Defendant, through his attorney, moves this Court pursuant to CPL § 440.20, for an order setting aside and modifying the sentence previously imposed upon him on the grounds that the sentence was unauthorized; was illegally imposed; and is invalid as a matter of law.
A Nassau County Criminal attorney said that on February 8, 1995, the Grand Jury of Nassau County indicted the defendant for several crimes of: Offering a False Instrument for Filing; Attempted Grand larceny; Grand larceny; and Defrauding the Government.
On December 10, 1996, the criminal defendant was convicted, after a jury trial, on each count of the indictment. Post verdict, the defendant moved this Court, pursuant to CPL § 330.30(1), for an order setting aside the verdict. The Court granted the defendant’s motion with respect to Counts 3 and 4, and denied defendant’s motion with respect to Counts 1 and 2.
Prior to sentencing, the Court held a pre-sentence conference with Assistant District Attorney and Attorneys for the defendant, wherein, inter alia, the issue of restitution was discussed. Specifically, the discussion focused on the costs incurred by the County of Nassau in its investigation of the defendant. According to the Probation Department’s pre-sentence report, such investigative costs amounted to $17,572.30. During the discussion, the Court informed all counsel that, should the defendant voluntarily offer to recompense the County for its investigative costs, the Court would seriously evaluate and consider such a proposal in determining an appropriate sentence.
On March 7, 1997, as the Court imposed sentence, it asked the defendant whether he voluntarily made the offer proposed by defense counsel and that he consented to it. After a short colloquy, the defendant indicated his consent to repay Nassau County for its investigative costs. The Court then sentenced the defendant to term of probation of five years with additional conditions of (1) payment of a $5,000.00 fine and (2) payment of $17,572.30, reimbursement to Nassau County for investigative costs, plus a 5% surcharge for a total of $18,450.92, at a rate of $350.00 per month beginning April 6, 1997 and continuing over the probationary period.
Defense counsel seeks to have this Criminal Court vacate a condition of defendant’s sentence of probation wherein the Court directed that the defendant reimburse Nassau County for the costs associated with its investigation of the defendant. Defense counsel asserts that the portion of the sentence directing restitution “was illegally imposed, unauthorized and invalid as a matter of law in that neither the Nassau County District Attorney nor the Nassau County Police Department is a ‘victim’ qualified to receive restitution for public monies received in the pursuit of solving crimes.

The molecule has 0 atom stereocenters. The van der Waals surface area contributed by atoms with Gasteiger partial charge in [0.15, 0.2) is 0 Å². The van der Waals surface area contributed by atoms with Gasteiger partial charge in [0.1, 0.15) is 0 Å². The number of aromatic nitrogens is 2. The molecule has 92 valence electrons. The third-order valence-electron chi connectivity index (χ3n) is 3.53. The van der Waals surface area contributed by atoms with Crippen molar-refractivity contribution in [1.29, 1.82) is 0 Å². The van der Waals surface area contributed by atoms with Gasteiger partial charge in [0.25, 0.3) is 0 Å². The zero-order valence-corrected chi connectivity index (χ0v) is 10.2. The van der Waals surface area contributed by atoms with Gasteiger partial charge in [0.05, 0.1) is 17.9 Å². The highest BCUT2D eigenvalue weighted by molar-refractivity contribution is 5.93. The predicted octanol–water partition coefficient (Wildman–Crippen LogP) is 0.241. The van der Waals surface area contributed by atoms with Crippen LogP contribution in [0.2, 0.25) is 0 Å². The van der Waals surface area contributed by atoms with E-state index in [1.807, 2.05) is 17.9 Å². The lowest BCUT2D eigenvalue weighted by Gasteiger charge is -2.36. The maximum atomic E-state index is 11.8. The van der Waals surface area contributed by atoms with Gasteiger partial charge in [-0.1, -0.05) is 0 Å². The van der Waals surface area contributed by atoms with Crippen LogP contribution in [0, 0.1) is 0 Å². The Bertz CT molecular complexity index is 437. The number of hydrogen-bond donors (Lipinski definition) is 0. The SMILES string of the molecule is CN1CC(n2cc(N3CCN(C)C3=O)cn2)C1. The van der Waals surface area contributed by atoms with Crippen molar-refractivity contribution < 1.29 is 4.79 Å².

In response to defense counsel’s application and argument, the People do not contest defense counsel’s assertion that the restitution portion of criminal defendant’s sentence was unauthorized, but maintain that “… the entire sentence imposed by this Court on March 7, 1997 should be vacated and the matter should be scheduled for resentencing”
It is clear by the language of the applicable statutory sections and the case law interpreting those sections that the reimbursement ordered by the Court as a condition of the sentence of probation imposed upon the defendant is not “restitution” as that term has been interpreted and defined by case law. Such monies are “part of the county’s operating costs” and cannot be categorized as restitution or reparation because the county is not a “victim.” Thus, the Court agrees with counsel that such a condition would be unauthorized and could not stand when challenged, if, the particular statutory sections cited to by counsel were the only authority for imposing such a condition of probation for DWI.
The legislature noted that public policy considerations dictate that courts should “be scrupulously concerned about public safety in making sentencing decisions.” Legislative Memorandum in Support of Assembly Bill 10473-A. Recognizing this, the legislature specifically overruled McNair by enacting subdivision (4). At the same time, the legislature enacted subdivision (5) which further expanded the authority of sentencing courts to fashion and impose reasonable conditions as part of a sentence of probation. The legislature, in its statement of support, simply noted that subdivision (5), set forth below, provides “sentencing judges with greater flexibility in imposing other conditions of probation.” Legis. Memorandum at 2589.